News Release

Saliva: a means to detect pain in people with dementia

Peer-Reviewed Publication

University of Córdoba

Saliva: a means to detect pain in people with dementia


Researchers who carried out the study Mª Pilar Carrera, Manuel Rich and Vanesa Cantón, 

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Credit: University of Cordoba

A team from the UCO's Nursing Department has determined the presence of two pain biomarkers and their levels in saliva as a tool to diagnose pain,effectively and non-invasively, in people with dementia and communication problems

Pain is an underdiagnosed and undertreated problem in people with dementia, especially if they are in an advanced stage of the disease that prevents them from being able to communicate effectively. Taking into account that the prevalence of pain and dementia increases with age, and that alleviating this 'silent' pain in people with impaired verbal communication is difficult, the search for an alternative and complementary pain diagnosis method has been an objective pursued by research and health personnel.

The Nursing Department at the University of Cordoba has been studying pain in the context of neurodegenerative diseases, such as Alzheimer's disease, for years. Now they have published a study carried out by researchers Vanesa Cantón, Pilar Carrera, and Manuel Rich, in collaboration with the University of Jaén, showing how saliva may be used as an effective and non-invasive pain detection method in these patients.

In their latest work they describe the levels of sTNFR2 (Soluble Tumor Necrosis Factor Receptor 2) and SIgA (immunoglobulin A) pain biomarkers in saliva samples from patients over 65 years of age diagnosed with moderate-advanced stage dementia and an inability to communicate, compared to a control group of people over 65 years of age without dementia. This tool makes it possible to complement observational pain scales and assess them in a simple and non-invasive way, which could make it easier for health personnel and caregivers to ascertain the patient's situation, and employ the use of the corresponding analgesia, if necessary, thus improving patients' quality of life.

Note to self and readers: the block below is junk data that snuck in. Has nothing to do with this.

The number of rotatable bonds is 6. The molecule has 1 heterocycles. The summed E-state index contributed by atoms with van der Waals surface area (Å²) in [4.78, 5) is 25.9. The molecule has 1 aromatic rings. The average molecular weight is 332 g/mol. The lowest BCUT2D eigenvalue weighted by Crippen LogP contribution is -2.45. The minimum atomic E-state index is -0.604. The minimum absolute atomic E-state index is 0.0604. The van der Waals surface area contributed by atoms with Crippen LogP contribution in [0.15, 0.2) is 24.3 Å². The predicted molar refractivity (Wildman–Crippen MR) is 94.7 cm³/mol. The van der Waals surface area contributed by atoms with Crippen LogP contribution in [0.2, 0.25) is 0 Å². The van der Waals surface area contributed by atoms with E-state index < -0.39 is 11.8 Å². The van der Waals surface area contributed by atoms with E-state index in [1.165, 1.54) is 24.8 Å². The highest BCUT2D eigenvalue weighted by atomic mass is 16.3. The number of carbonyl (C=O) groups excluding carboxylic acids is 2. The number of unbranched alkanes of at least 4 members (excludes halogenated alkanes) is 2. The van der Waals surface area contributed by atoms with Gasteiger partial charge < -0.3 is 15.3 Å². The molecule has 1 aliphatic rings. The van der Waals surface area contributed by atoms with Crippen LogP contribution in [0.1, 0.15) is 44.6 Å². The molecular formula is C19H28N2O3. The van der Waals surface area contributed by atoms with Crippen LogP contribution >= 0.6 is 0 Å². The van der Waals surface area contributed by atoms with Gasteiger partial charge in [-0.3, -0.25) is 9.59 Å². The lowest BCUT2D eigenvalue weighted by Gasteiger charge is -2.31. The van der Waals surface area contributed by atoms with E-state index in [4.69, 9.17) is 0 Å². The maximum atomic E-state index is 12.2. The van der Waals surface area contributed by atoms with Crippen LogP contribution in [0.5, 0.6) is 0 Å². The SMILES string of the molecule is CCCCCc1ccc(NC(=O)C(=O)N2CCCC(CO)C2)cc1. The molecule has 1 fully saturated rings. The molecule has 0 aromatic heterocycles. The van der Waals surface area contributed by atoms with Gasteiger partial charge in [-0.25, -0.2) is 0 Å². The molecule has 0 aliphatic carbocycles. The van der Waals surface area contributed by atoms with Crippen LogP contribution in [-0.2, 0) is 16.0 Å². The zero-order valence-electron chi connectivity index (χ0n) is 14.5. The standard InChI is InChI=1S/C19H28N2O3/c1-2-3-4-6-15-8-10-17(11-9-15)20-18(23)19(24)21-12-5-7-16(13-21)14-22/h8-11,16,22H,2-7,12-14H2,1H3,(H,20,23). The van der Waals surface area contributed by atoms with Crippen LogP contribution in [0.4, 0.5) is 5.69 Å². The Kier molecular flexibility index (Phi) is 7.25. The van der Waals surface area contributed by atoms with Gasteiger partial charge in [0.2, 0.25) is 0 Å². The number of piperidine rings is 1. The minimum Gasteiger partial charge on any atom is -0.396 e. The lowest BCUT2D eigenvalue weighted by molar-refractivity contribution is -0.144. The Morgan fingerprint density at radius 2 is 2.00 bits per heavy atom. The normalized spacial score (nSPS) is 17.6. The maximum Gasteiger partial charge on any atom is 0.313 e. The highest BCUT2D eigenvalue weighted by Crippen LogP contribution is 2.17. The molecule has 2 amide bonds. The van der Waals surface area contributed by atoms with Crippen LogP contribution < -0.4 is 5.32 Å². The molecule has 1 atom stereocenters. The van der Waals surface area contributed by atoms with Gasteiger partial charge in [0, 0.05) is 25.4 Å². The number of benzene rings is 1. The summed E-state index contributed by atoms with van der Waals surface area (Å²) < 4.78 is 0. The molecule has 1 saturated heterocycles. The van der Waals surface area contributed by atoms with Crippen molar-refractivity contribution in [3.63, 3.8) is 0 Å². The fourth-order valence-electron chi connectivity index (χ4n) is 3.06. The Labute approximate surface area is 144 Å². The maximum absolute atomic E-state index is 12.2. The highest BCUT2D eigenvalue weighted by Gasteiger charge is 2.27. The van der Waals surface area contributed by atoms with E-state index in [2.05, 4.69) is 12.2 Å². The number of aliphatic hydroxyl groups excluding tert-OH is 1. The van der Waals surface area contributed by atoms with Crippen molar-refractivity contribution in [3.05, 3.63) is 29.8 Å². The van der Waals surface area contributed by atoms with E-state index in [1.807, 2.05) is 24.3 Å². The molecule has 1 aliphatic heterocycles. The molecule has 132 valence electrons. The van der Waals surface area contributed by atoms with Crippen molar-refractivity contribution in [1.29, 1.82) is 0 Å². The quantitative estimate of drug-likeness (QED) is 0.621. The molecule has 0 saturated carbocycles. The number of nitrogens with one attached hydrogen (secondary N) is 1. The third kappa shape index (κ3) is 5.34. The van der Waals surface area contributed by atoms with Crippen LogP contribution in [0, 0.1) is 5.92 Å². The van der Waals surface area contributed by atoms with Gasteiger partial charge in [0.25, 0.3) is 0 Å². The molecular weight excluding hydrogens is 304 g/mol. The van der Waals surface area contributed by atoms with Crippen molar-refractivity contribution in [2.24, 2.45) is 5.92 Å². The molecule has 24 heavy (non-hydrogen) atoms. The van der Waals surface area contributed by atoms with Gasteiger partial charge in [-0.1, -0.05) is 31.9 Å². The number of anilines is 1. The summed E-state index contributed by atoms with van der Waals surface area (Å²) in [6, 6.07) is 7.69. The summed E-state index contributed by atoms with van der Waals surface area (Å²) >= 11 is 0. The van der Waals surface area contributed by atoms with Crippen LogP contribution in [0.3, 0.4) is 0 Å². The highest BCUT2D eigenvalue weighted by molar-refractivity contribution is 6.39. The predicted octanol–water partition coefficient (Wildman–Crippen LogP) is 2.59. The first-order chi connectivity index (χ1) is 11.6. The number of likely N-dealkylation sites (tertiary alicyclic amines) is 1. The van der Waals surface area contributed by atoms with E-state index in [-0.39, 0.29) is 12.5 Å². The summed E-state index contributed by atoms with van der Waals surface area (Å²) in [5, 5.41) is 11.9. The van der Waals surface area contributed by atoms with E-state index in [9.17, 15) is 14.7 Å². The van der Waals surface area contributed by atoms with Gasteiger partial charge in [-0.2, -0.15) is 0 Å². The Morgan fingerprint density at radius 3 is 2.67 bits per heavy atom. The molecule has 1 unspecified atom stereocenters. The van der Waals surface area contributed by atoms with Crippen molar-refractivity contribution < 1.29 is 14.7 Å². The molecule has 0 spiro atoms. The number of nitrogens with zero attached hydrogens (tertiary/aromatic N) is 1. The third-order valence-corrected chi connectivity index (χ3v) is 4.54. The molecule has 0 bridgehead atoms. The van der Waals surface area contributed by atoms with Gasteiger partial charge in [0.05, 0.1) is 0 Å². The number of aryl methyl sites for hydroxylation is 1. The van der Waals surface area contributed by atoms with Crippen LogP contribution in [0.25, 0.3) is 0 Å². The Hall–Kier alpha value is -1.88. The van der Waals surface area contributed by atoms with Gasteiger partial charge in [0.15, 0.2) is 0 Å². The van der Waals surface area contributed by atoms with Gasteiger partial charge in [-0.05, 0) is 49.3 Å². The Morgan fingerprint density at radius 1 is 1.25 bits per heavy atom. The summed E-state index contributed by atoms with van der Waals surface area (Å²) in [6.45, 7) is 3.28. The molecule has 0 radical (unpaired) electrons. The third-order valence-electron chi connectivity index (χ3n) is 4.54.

sTNFR2and sIgA are related to pain through inflammation, and that inflammatory process is related to dementia.

"The fact that we can determine these biomarkers in saliva is very auspicious, since most of the people from whom we have been able to obtain the samples were in a very advanced state, bedridden with advanced dementia, so the less irritating and invasive it is for the patient to obtain the sample, the better," explained researcher María Pilar Carrera.

This first determination of pain biomarkers in saliva (it had previously been done using blood or plasma) "helps treat an unresolved problem in patients with dementia, which we consider the fifth vital sign: pain," pointed out Vanesa Cantón, the article's lead author.

The results of the test described the levels of these biomarkers, with a decrease in sTNFR2in patients with dementia compared to the control group, which "indicates how inflammation is modulated," In the case of sIgA, the team observed "an increase in this immunoglobulin in people with dementia, showing that there is an alteration of the immune system response." Thus, they establish the usefulness of these biomarkers to evaluate the development of the pain process throughout the evolution of the disease and during its moderate-advanced stage.

Until now the usual way to detect pain in patients with reduced communication was using the PAINAD scale, a methodology of pain observation in patients with advanced dementia, recently validated in Spanish by this same research team and based on five behavioral indicators: breathing, vocalization, facial expression, body language and consolability. The saliva biomarkers proposed can now be corroborated with the data obtained through the scale, thus confirming their efficacy.

"This method is very important from the point of view of the quality of life of patients with a disease that has no cure," the researchers noted. Testing it with a larger sample and in a specific environment, such as a nursing home, could be the next step on the way to implementing the use of this tool.


Cantón-Habas V, Rich-Ruiz M, Martínez-Martos JM, Ramírez-Expósito MJ, Carrera-González MP. Determination of soluble tumor necrosis factor receptor II and secretory immunoglobulin A in the saliva of patients with dementia. Eur Arch Psychiatry Clin Neurosci. 2023 Oct 14. doi: 10.1007/s00406-023-01693-9.

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